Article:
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Trump to Meet With Putin on July 7

At the latest G7 Summit, President Trump shocked the international community with an outlandish proposal to re-admit Russia into the group of close allies. Mere weeks later, the White House and the Kremlin released simultaneous statements where it was announced that Donald Trump and Vladimir Putin would meet on July 16th, in Helsinki, Finland.

National Security Advisor John Bolton traveled to Moscow before the announcement to hash out the final logistics. It has been reported that the Putin-Trump summit has been several months in the making.

The leaders have met before, but this will be the first diplomatic endeavor in which their discussions are strictly bilateral.

In a relatively vague press release, the White House highlighted possible points of discussion as “relations between the United States and Russia,” as well as a “range of national security issues.” One of those issues may very well include Russian interference in the 2016 election, as the November midterm elections are fast-approaching. It’s likely they will also touch on the war in Syria and international trade.

According to Reuters, “expectations for the summit are low,” due to “big diplomatic expulsions in both countries,” prompted by discourse over international incidents such as Syrian dictator Bashar al-Assad’s war crimes, and the targeting of intelligence operatives working under U.S. allies.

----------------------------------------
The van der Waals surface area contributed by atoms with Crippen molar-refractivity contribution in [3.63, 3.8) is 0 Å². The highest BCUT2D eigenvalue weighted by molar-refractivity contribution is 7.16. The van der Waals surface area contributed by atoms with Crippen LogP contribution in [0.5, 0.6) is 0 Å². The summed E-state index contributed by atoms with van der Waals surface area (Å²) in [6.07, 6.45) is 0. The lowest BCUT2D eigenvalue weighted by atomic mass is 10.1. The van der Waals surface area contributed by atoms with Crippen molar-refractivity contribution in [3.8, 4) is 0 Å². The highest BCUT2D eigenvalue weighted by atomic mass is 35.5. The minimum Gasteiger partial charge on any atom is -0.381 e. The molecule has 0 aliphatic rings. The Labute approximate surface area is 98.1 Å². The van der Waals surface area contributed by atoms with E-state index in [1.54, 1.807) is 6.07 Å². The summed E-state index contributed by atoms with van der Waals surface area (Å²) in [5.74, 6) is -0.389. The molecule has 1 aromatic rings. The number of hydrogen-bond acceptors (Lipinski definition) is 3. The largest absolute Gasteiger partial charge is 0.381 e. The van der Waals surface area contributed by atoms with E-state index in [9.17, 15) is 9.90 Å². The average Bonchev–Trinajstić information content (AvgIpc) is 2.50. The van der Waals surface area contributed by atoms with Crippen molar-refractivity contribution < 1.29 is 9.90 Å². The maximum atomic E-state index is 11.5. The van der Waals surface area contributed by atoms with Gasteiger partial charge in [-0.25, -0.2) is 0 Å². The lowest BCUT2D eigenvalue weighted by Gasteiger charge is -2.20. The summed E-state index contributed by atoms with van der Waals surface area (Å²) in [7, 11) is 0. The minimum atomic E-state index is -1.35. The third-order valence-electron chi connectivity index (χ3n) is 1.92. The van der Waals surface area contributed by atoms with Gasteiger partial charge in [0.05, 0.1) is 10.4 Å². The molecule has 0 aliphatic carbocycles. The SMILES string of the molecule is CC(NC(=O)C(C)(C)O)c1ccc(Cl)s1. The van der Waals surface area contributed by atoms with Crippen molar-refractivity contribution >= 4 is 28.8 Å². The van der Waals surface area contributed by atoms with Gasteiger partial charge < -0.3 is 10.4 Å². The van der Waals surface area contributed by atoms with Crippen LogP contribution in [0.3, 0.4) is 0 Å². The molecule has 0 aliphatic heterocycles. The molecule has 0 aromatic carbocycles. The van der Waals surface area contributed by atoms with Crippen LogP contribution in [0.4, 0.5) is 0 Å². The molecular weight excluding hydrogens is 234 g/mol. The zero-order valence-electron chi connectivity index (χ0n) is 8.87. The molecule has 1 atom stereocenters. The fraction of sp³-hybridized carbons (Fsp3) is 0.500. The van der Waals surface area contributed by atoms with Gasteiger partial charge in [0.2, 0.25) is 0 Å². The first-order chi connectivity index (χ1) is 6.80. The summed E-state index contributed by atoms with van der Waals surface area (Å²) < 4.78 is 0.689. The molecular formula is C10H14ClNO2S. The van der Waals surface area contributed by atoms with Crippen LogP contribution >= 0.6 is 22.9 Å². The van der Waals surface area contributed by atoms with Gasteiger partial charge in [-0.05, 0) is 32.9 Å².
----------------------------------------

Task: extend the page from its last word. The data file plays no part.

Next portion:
The talks will take place following Trump’s attendance at a NATO summit on July 11th and 12th. Amidst concerns about shifting U.S. alliances, diplomats are concerned about President Trump’s apparent alacrity to meet with leaders garnishing poor human rights records, such as Kim Jong Un and the Philippino President Rodrigo Duterte. Much like the controversial meeting between the North Korean leader and Trump in Singapore this past month, this summit will serve as yet another test of Trump’s commitment to America’s friends. This month, the president arrived late to an assembly of allies, and left early to meet with a dictator. If he does so again, the world will be watching — and learning.

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